Liu Xiaobo’s Widow Avoids Berlin Memorial as China Holds Her Brother Hostage

Liu Xia: the apolitical poet who became a dissident's wife

The good news for Chinese human rights activists this week is that Liu Xia, widow of Nobel laureate Liu Xiaobo, was finally released after eight years of completely unjustified house arrest and allowed to leave China. The bad news is that China is still controlling her by keeping her brother as a hostage.

Liu Xiaobo died of complications from liver cancer at the age of 61 in July 2017. China’s treatment of the great democracy advocate was appalling every step of the way, from keeping him under guard like a dangerous criminal to denying him treatment that might have saved his life.

His wife Liu Xia, now 57 years old, has been under house arrest and forbidden to leave the country ever since her husband won the Nobel Peace Prize in 2010. She was finally released this week and allowed to travel to Germany.

Liu Xia is not politically active herself and was never accused of any crime, not even the vague charges of “subversion” China routinely employs to lock up critics like Liu Xiaobo. They just did it again on Wednesday, handing a 13-year sentence for “subversion of state power” to human rights activist Qin Yongmin, who has already spent 22 of his 64 years in jail. One of his “crimes,” according to prosecutors, was encouraging Chinese youth to fight for their rights under treaties China signed with the United Nations.

“They should add a line to the constitution: ‘Loving Liu Xiaobo is a serious crime – it’s a life sentence,’” she recently said of her long detention.

Friends worried that she was depressed, physically ill, and reliant on medication to sleep. She was finally allowed to visit Germany for medical treatment, possibly due to an agreement between German Chancellor Angela Merkel and Chinese Premier Li Keqiang – which may, in turn, have been part of China’s effort to work out trade deals with Germany and organize European opposition to U.S. President Donald Trump.

On the day of her release, Patrick Poon of Amnesty International said it was “worrying that her brother, Liu Hui, is still kept in China,” because she “might not be able to speak much for fear of her brother’s safety.”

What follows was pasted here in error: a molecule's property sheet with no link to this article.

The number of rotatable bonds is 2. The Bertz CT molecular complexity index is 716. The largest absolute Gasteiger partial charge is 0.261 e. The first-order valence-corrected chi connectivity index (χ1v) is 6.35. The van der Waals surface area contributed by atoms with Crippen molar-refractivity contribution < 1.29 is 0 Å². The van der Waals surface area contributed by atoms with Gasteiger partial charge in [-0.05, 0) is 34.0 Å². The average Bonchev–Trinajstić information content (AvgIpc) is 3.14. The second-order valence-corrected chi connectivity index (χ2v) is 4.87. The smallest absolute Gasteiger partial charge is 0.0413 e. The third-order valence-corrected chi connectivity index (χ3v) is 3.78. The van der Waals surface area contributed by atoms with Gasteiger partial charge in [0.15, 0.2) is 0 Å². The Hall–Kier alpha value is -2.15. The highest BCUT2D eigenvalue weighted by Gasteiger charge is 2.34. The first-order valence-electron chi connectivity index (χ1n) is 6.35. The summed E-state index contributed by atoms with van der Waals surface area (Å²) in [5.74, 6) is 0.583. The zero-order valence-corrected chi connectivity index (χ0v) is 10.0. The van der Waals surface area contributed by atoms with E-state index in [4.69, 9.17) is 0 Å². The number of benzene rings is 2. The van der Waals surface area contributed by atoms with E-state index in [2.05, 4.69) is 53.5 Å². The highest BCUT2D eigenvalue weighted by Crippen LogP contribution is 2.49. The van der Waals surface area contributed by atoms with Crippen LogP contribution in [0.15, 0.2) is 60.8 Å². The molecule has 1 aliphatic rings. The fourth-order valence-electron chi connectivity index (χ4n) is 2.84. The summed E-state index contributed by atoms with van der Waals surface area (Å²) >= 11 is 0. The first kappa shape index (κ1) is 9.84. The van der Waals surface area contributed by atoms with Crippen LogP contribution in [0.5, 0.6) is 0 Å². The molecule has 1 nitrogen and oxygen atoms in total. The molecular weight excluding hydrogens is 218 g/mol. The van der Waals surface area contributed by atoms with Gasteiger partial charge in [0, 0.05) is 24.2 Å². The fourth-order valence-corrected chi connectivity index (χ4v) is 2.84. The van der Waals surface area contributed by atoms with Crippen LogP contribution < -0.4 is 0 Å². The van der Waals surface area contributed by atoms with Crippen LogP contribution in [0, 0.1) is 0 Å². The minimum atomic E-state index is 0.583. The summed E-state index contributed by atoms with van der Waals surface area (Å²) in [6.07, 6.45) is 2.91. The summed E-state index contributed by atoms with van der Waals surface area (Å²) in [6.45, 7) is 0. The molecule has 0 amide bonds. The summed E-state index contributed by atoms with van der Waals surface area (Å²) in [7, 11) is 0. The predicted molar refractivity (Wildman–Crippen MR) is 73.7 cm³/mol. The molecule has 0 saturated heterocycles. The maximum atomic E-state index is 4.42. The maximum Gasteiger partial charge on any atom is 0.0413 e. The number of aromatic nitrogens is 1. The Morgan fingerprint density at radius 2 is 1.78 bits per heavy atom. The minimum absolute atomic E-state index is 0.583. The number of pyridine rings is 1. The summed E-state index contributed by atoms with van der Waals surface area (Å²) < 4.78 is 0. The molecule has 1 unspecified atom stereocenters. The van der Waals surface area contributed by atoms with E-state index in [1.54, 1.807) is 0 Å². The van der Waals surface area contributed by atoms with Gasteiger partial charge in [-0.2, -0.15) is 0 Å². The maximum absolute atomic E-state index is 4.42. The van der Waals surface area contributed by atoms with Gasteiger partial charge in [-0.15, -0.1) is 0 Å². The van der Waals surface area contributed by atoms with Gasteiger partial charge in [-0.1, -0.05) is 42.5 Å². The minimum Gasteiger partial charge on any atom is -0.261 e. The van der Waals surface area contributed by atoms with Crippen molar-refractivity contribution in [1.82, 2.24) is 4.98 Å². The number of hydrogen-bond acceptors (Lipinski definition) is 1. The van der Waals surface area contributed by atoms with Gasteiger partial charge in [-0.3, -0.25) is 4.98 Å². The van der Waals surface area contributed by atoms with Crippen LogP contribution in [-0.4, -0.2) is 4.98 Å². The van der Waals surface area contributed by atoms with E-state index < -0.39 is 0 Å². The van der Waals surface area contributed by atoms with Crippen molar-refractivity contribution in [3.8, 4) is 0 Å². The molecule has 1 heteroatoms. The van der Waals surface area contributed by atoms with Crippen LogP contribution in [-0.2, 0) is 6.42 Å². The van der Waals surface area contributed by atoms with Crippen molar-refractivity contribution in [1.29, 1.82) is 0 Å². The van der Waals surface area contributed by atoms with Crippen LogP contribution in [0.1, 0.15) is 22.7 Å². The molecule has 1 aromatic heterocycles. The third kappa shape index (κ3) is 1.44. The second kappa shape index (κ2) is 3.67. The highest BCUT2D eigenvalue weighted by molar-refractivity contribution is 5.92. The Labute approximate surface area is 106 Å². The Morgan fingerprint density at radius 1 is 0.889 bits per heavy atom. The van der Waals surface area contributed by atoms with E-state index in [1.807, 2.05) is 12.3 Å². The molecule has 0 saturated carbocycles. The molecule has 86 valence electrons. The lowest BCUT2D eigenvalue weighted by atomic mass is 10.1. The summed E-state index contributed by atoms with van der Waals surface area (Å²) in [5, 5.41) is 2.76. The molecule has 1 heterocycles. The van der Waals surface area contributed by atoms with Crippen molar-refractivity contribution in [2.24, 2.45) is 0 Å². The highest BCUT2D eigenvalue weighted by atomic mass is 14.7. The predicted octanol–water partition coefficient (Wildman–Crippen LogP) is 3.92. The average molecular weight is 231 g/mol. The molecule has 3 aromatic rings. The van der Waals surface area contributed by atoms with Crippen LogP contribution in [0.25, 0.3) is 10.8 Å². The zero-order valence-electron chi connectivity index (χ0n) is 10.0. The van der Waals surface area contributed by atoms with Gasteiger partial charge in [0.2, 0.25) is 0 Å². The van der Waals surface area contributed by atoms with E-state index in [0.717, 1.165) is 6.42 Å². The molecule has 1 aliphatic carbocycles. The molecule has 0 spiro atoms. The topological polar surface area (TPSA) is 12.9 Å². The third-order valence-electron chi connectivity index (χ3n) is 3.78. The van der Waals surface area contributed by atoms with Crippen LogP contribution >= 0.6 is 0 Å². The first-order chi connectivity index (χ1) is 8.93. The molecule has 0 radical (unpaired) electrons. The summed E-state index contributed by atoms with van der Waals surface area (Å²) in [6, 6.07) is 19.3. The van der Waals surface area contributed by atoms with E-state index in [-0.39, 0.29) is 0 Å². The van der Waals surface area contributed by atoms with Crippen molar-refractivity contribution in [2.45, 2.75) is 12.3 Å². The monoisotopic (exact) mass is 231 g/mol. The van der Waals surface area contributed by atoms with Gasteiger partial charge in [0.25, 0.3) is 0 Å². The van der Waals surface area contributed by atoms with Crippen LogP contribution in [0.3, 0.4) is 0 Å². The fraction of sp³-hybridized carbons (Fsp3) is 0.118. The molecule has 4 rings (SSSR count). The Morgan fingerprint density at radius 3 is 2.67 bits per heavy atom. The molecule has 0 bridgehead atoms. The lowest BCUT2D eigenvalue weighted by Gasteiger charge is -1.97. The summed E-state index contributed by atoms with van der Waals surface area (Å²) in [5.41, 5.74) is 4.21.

Those fears seem to have been realized as Liu Xia made it known on Friday that she will not attend a memorial for Liu Xiaobo in Berlin on Friday, the one-year anniversary of his death.

Family friend Tienchi Martin-Liao, who edited Liu Xiaobo’s writings for publication in Europe, said Liu Xia must remain silent and avoid the event for “reasons that have nothing to with her health.”

“She wants to join, but she cannot,” Martin-Liao said on Friday.

There are concerns about Liu Xia’s health, which might have deteriorated because of the pills her doctors in China were giving her. Dissident writer Liao Yiwu, a longtime friend, said on Thursday that German doctors have advised her to stop taking the drugs she was prescribed in China.

“The Chinese Communist Party continues to hold the families of political exiles and immigrants hostage, securing their silence with the implied – or direct – promise of harm,” China correspondent Emily Rauhala wrote at the Washington Post on Friday, citing numerous examples of China’sauthoritariann government using such tactics to keep troublesome people like the Uighurs in line.

Rauhala notes that Liu Xia’s brother was dubiously convicted of fraud in 2013, hit with an extraordinarily severe 11-year sentence, and released on medical parole – “a decision that can no doubt be reversed” if his sister says something Beijing doesn’t like.


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